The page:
A new phenomenon is now being seen in India that is lending at rates that are far higher than what the government is allowing banks to lend.

The eidla loan is a loan where the borrower can make up to 50 per cent of the loan amount by selling shares in a company. 

The share sale involves the borrower buying the shares and selling them to the company for cash. 

It can take as long as a year to get the loan, and it’s possible to get a loan only in the case of a borrower who’s already got a good credit rating and no outstanding debts. 

But there is a catch: the borrower cannot sell the shares until they reach the amount of the amount they borrowed.

The borrower can’t even buy the shares at a higher rate than they paid for them.

“It is a form of cash advance loans that can get you into trouble in the future,” says Arvind Sharma, a partner in the India business group at law firm Leigh Day.

“If you’re a large company, you can have a lot of cash flow coming into the company and the cash flow is a huge amount.

The problem is that the loans are getting less and less affordable. “

So it’s not like you’re going to get out of a bad situation.”

The problem is that the loans are getting less and less affordable.

A recent survey of more than 5,000 banks by credit rating agency Fitch found that out of the total 1,100 banks in India, only 40 per cent were making loans at below 10 per cent interest rates. 

In January, the Reserve Bank of India (RBI) lowered the lending rate on the eidlar loan to 5.5 per cent from 6.5 percent.

The RBI, which is responsible for the country’s banking system, said it was reducing the rate to prevent a repeat of the recent spate of bad loans that have hit the banking sector in recent years. 

Fitch has since issued a revised rating for the eirat loan.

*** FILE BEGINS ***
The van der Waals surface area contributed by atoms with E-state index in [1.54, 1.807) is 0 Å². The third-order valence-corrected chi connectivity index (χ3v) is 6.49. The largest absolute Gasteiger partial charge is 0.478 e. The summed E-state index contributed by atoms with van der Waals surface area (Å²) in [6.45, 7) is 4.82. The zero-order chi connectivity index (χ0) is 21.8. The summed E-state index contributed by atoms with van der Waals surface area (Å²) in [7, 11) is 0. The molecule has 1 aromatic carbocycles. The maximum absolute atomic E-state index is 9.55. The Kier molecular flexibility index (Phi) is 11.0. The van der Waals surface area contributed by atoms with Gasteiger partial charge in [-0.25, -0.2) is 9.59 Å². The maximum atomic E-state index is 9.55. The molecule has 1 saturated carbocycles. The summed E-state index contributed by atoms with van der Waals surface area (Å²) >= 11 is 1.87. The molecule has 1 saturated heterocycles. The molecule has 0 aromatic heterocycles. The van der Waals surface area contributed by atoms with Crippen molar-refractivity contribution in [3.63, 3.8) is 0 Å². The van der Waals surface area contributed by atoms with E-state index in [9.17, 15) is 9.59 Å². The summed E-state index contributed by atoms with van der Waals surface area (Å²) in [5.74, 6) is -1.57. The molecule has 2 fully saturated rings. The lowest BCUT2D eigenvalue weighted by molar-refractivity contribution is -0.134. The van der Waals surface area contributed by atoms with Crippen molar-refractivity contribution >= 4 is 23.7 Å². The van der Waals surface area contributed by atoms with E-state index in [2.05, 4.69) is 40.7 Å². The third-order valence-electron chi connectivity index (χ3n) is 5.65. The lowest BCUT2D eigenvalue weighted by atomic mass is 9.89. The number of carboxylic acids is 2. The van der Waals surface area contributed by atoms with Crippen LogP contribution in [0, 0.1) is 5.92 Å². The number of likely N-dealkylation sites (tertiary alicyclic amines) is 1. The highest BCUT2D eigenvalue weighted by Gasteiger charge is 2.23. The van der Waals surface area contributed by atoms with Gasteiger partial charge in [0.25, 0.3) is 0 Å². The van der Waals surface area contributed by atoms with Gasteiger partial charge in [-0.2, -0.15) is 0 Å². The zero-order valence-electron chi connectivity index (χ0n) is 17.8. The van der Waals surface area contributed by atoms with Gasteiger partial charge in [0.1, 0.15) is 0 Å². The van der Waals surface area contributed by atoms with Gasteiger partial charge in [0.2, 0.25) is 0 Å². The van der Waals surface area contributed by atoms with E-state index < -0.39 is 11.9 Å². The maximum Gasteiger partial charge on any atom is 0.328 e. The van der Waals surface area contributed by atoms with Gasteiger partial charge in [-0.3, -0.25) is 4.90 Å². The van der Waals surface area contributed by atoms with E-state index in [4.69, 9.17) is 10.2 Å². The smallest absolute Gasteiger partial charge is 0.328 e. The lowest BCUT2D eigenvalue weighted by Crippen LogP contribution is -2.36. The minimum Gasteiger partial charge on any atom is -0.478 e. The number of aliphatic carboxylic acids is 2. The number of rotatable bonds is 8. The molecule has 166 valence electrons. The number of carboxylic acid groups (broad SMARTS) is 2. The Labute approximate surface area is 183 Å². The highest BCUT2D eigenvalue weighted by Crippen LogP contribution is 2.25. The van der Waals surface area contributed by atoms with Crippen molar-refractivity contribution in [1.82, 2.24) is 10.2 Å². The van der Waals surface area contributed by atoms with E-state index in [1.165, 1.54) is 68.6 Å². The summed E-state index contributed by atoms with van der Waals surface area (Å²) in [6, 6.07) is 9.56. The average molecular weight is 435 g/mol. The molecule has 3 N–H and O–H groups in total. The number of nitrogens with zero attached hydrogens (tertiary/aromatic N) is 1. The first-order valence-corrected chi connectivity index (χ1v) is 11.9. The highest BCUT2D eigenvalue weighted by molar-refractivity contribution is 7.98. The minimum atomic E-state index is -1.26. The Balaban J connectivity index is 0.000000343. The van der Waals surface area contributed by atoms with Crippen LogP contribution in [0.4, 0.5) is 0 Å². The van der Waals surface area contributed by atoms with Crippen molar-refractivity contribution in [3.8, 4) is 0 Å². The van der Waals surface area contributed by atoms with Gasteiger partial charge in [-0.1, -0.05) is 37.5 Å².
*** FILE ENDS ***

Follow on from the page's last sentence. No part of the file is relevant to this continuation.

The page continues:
The banks are now lowering the interest rates again, but this time the RBI is giving banks an incentive to do so by keeping the rate lower.

“There’s a perception that the banks are doing a lot better now.

They’re getting better at doing their due diligence, but they’re also getting more aggressive in the loan application process,” says Sharma.

The interest rates on eidls are now lower than the rates on conventional loans, which has left the borrowers in the lurch.

The banks have also been getting more aggressively courting big corporates, offering them a much larger loan than they were able to afford before. 

Last week, a large corporates including the Reliance Group, Reliance Jio and Indian Oil and Gas Corporation (IOC) said they would be opening their own eidel loans, similar to the ones they already offer. 

There is also talk of the banks giving new types of loans like PPP loans.

“I think this is going to happen because of the government’s emphasis on lending, which it’s a very good effort,” says Amit Kumar, managing director at RBS India.

“We have a strong presence in the banking system.

We’re trying to do more with the government in terms of helping borrowers to get into debt.

The government is keen to see that banks start to become a part of that.” 

While some lenders are taking advantage of the new rules, the banks have been slow to change course. 

According to a study by Credit Suisse, banks have spent $3.2 trillion on eirats so far.

They have invested $838 billion in the ei-loan market and have borrowed $7.8 trillion.

“There’s no real interest in changing this, because there’s a lot that banks can do with the money that they’ve invested in lending,” says Vinay Jain, managing partner at Credit Suise.

“And they can take a look at the loan applications that they have made, and say, ‘How do we do this better?’

It’s a case of how do we better serve people in the economy, and in the same time, how do they do that without impacting the lending and the business models?” 

As banks continue to shift to a more business-friendly environment, they have also begun to look at how to monetise the eis.

In March, the National Payments Corporation of India announced that it would be introducing an ei levy to help banks monetise their eis, a move that has raised fears that the new eidloans could be a new form of money printing. 

Sudha Kale, the head of the Payments and Clearing Division of the RBI, said that the government would not be making any changes to the eie system.